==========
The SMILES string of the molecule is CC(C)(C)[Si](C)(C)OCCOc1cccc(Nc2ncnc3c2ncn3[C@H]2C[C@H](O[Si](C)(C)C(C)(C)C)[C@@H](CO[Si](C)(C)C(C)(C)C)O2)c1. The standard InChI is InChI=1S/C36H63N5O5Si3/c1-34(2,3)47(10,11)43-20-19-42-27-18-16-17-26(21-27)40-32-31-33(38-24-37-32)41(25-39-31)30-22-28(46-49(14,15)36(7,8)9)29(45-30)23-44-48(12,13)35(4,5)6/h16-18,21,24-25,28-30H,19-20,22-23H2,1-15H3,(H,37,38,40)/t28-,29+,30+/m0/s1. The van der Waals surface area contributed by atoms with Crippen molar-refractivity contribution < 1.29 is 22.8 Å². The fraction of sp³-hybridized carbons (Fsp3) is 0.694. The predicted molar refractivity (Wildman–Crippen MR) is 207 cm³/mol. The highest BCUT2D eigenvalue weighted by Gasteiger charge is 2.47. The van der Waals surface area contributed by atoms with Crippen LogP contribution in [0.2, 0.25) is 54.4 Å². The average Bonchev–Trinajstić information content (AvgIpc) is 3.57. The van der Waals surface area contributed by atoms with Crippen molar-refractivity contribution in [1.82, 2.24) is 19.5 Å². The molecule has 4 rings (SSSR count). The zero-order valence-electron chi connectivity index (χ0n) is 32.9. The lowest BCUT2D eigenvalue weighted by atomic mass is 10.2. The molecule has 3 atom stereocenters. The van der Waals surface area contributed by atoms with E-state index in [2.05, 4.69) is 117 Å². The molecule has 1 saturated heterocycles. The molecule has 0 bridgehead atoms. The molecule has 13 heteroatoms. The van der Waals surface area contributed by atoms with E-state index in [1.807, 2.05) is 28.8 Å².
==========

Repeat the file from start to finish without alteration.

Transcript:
The SMILES string of the molecule is CC(C)(C)[Si](C)(C)OCCOc1cccc(Nc2ncnc3c2ncn3[C@H]2C[C@H](O[Si](C)(C)C(C)(C)C)[C@@H](CO[Si](C)(C)C(C)(C)C)O2)c1. The standard InChI is InChI=1S/C36H63N5O5Si3/c1-34(2,3)47(10,11)43-20-19-42-27-18-16-17-26(21-27)40-32-31-33(38-24-37-32)41(25-39-31)30-22-28(46-49(14,15)36(7,8)9)29(45-30)23-44-48(12,13)35(4,5)6/h16-18,21,24-25,28-30H,19-20,22-23H2,1-15H3,(H,37,38,40)/t28-,29+,30+/m0/s1. The van der Waals surface area contributed by atoms with Crippen molar-refractivity contribution < 1.29 is 22.8 Å². The fraction of sp³-hybridized carbons (Fsp3) is 0.694. The predicted molar refractivity (Wildman–Crippen MR) is 207 cm³/mol. The highest BCUT2D eigenvalue weighted by Gasteiger charge is 2.47. The van der Waals surface area contributed by atoms with Crippen LogP contribution in [0.2, 0.25) is 54.4 Å². The average Bonchev–Trinajstić information content (AvgIpc) is 3.57. The van der Waals surface area contributed by atoms with Crippen molar-refractivity contribution in [1.82, 2.24) is 19.5 Å². The molecule has 4 rings (SSSR count). The zero-order valence-electron chi connectivity index (χ0n) is 32.9. The lowest BCUT2D eigenvalue weighted by atomic mass is 10.2. The molecule has 3 atom stereocenters. The van der Waals surface area contributed by atoms with E-state index in [2.05, 4.69) is 117 Å². The molecule has 1 saturated heterocycles. The molecule has 0 bridgehead atoms. The molecule has 13 heteroatoms. The van der Waals surface area contributed by atoms with E-state index in [1.807, 2.05) is 28.8 Å².